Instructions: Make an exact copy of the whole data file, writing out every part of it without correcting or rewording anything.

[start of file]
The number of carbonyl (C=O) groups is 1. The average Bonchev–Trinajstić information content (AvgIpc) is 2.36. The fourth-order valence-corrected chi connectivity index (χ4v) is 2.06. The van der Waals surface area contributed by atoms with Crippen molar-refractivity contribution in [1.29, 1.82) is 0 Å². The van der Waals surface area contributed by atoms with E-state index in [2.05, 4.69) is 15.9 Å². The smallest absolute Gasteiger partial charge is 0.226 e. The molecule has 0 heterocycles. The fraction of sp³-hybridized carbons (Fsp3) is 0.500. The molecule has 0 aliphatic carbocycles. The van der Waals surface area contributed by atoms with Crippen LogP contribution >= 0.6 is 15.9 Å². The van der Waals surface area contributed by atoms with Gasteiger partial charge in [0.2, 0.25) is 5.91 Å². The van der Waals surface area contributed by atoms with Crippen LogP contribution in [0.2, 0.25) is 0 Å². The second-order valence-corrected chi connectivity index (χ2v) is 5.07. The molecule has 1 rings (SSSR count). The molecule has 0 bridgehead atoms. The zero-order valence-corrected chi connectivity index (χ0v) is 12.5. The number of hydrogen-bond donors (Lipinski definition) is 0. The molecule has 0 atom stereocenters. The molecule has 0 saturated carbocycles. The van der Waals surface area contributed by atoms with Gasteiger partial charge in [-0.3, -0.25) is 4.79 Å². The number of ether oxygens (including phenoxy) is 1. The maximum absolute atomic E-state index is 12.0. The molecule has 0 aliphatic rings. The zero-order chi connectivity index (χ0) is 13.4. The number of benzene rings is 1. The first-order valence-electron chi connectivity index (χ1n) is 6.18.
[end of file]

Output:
The number of carbonyl (C=O) groups is 1. The average Bonchev–Trinajstić information content (AvgIpc) is 2.36. The fourth-order valence-corrected chi connectivity index (χ4v) is 2.06. The van der Waals surface area contributed by atoms with Crippen molar-refractivity contribution in [1.29, 1.82) is 0 Å². The van der Waals surface area contributed by atoms with E-state index in [2.05, 4.69) is 15.9 Å². The smallest absolute Gasteiger partial charge is 0.226 e. The molecule has 0 heterocycles. The fraction of sp³-hybridized carbons (Fsp3) is 0.500. The molecule has 0 aliphatic carbocycles. The van der Waals surface area contributed by atoms with Crippen LogP contribution >= 0.6 is 15.9 Å². The van der Waals surface area contributed by atoms with Gasteiger partial charge in [0.2, 0.25) is 5.91 Å². The van der Waals surface area contributed by atoms with Crippen LogP contribution in [0.2, 0.25) is 0 Å². The second-order valence-corrected chi connectivity index (χ2v) is 5.07. The molecule has 1 rings (SSSR count). The molecule has 0 bridgehead atoms. The zero-order valence-corrected chi connectivity index (χ0v) is 12.5. The number of hydrogen-bond donors (Lipinski definition) is 0. The molecule has 0 atom stereocenters. The molecule has 0 saturated carbocycles. The van der Waals surface area contributed by atoms with Gasteiger partial charge in [-0.3, -0.25) is 4.79 Å². The number of ether oxygens (including phenoxy) is 1. The maximum absolute atomic E-state index is 12.0. The molecule has 0 aliphatic rings. The zero-order chi connectivity index (χ0) is 13.4. The number of benzene rings is 1. The first-order valence-electron chi connectivity index (χ1n) is 6.18.